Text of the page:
Improving quality of life for people with incurable large-bowel obstruction: Randomized control trial of colonic stent insertion



Publication Details

Young, C. J., De-Loyde, K. J., Young, J. M., Solomon, M. J., Chew, E. H., Byrne, C. M., Salkeld, G. & Faragher, I. G. (2015). Improving quality of life for people with incurable large-bowel obstruction: Randomized control trial of colonic stent insertion. Diseases of the Colon and Rectum, 58 (9), 838-849.


BACKGROUND: Surgery remains the dominant treatment for large-bowel obstruction, with emerging data on self-expanding metallic stents. OBJECTIVE: The aim of this study was to assess whether stent insertion improves quality of life and survival in comparison with surgical decompression. DESIGN: This study reports on a randomized control trial (registry number ACTRN012606000199516). SETTING: This study was conducted at Royal Prince Alfred Hospital, Sydney, and Western Hospital, Melbourne. PATIENTS AND INTERVENTION: Patients with malignant incurable large-bowel obstruction were randomly assigned to surgical decompression or stent insertion. MAIN OUTCOME MEASURES: The primary end point was differences in EuroQOL EQ-5D quality of life. Secondary end points included overall survival, 30-day mortality, stoma rates, postoperative recovery, complications, and readmissions. RESULTS: Fifty-two patients of 58 needed to reach the calculated sample size were evaluated. Stent insertion was successful in 19 of 26 (73%) patients. The remaining 7 patients required a stoma compared with 24 of 26 (92%) surgery group patients (p < 0.001). There were no stent-related perforations or deaths. The surgery group had significantly reduced quality of life compared with the stent group from baseline to 1 and 2 weeks (p = 0.001 and p = 0.012), and from baseline to 12 months (p = 0.01) in favor of the stent group, whereas both reported reduced quality of life. The stent group had an 8% 30-day mortality compared with 15% for the surgery group (p = 0.668). Median survival was 5.2 and 5.5 months for the groups (p = 0.613). The stent group had significantly reduced procedure time (p = 0.014), postprocedure stay (p = 0.027), days nothing by mouth (p = 0.002), and days before free access to solids (p = 0.022). LIMITATIONS: This study was limited by the lack of an EQ-5D Australian-based population set. CONCLUSIONS: Stent use in patients with incurable large-bowel obstruction has a number of advantages with faster return to diet, decreased stoma rates, reduced postprocedure stay, and some quality-of-life benefits.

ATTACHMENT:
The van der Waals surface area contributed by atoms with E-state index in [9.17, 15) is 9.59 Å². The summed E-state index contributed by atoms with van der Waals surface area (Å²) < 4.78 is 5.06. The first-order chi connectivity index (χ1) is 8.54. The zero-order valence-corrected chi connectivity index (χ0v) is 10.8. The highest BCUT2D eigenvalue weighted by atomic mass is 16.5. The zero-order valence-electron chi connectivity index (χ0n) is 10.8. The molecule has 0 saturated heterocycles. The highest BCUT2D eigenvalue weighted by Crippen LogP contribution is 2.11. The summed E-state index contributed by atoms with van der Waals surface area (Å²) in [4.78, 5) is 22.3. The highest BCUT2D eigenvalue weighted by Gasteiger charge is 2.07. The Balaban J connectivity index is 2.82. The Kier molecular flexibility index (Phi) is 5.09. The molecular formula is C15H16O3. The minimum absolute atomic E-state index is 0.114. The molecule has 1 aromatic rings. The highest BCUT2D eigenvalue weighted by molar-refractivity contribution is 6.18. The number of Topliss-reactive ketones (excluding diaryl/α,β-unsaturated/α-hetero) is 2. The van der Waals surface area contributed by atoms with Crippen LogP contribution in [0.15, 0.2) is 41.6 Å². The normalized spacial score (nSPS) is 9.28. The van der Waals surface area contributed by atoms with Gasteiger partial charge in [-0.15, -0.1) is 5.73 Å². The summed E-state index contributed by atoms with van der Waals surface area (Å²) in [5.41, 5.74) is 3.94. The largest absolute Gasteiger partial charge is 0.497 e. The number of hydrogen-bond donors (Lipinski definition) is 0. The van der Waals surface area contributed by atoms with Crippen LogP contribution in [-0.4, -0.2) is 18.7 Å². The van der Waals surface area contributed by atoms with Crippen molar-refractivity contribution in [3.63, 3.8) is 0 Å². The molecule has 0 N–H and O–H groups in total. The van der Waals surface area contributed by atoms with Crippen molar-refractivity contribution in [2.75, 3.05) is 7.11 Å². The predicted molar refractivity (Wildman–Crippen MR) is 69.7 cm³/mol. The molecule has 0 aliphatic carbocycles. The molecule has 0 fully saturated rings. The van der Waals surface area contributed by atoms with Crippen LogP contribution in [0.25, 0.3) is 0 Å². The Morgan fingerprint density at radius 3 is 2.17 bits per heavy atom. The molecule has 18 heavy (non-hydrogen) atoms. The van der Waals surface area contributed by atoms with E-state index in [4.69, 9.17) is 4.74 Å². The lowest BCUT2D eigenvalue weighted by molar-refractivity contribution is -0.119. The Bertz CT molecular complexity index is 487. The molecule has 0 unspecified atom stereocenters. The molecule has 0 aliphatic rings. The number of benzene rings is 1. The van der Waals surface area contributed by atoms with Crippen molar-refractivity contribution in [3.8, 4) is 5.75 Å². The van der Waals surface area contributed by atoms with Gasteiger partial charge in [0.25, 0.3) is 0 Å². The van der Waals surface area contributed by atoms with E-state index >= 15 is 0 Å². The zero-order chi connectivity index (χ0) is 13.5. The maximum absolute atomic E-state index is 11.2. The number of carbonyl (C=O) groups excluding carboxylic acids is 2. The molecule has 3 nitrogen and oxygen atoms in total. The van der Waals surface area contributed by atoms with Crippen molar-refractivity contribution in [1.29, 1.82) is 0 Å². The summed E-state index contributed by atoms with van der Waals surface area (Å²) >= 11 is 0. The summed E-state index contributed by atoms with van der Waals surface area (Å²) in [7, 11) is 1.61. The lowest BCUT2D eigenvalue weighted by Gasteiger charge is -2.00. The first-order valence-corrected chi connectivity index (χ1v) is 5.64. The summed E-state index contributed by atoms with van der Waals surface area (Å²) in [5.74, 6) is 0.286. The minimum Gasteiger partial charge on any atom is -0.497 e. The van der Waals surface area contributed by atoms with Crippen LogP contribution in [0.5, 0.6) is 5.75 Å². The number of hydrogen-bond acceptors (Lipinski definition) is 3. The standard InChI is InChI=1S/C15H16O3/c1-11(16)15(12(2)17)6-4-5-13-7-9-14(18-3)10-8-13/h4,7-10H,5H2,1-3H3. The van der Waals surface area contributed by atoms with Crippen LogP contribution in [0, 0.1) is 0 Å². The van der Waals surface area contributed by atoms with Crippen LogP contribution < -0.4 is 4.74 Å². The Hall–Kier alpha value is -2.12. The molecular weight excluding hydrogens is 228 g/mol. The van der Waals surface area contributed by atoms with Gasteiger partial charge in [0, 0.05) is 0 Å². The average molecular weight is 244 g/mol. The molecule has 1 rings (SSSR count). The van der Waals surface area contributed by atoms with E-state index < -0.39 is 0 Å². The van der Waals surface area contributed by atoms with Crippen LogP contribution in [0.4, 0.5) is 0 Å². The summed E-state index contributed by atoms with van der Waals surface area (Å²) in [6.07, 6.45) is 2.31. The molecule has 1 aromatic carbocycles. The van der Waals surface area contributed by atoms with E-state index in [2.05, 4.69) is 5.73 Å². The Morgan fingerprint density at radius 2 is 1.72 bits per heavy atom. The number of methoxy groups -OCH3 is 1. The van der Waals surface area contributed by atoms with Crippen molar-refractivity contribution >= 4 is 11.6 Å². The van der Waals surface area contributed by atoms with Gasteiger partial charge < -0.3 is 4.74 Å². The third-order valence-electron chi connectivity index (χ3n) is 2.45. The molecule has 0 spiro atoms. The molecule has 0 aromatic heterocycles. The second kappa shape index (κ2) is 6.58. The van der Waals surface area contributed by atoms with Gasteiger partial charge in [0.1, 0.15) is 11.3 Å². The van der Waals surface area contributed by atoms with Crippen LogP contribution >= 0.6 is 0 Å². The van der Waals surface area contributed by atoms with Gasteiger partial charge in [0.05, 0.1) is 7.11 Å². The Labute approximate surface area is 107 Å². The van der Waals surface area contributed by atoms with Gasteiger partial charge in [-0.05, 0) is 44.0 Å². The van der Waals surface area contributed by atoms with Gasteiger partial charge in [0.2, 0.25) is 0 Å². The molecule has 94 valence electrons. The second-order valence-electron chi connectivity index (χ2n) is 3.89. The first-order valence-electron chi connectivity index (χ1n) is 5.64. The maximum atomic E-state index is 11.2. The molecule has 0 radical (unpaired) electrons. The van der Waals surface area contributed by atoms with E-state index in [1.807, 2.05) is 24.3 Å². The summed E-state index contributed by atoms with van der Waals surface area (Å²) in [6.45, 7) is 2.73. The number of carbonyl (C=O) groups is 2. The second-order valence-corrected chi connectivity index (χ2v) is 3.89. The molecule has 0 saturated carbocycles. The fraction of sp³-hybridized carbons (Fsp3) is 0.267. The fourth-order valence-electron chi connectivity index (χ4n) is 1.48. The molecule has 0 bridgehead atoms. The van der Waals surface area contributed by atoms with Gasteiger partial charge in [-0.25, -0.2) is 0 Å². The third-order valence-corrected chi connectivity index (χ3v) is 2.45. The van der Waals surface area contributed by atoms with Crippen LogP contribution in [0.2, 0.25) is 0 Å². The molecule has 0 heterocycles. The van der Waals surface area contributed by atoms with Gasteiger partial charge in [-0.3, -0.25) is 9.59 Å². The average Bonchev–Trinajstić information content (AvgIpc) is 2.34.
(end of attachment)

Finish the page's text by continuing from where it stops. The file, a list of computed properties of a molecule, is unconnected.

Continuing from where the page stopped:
Please refer to publisher version or contact your library.



Link to publisher version (DOI)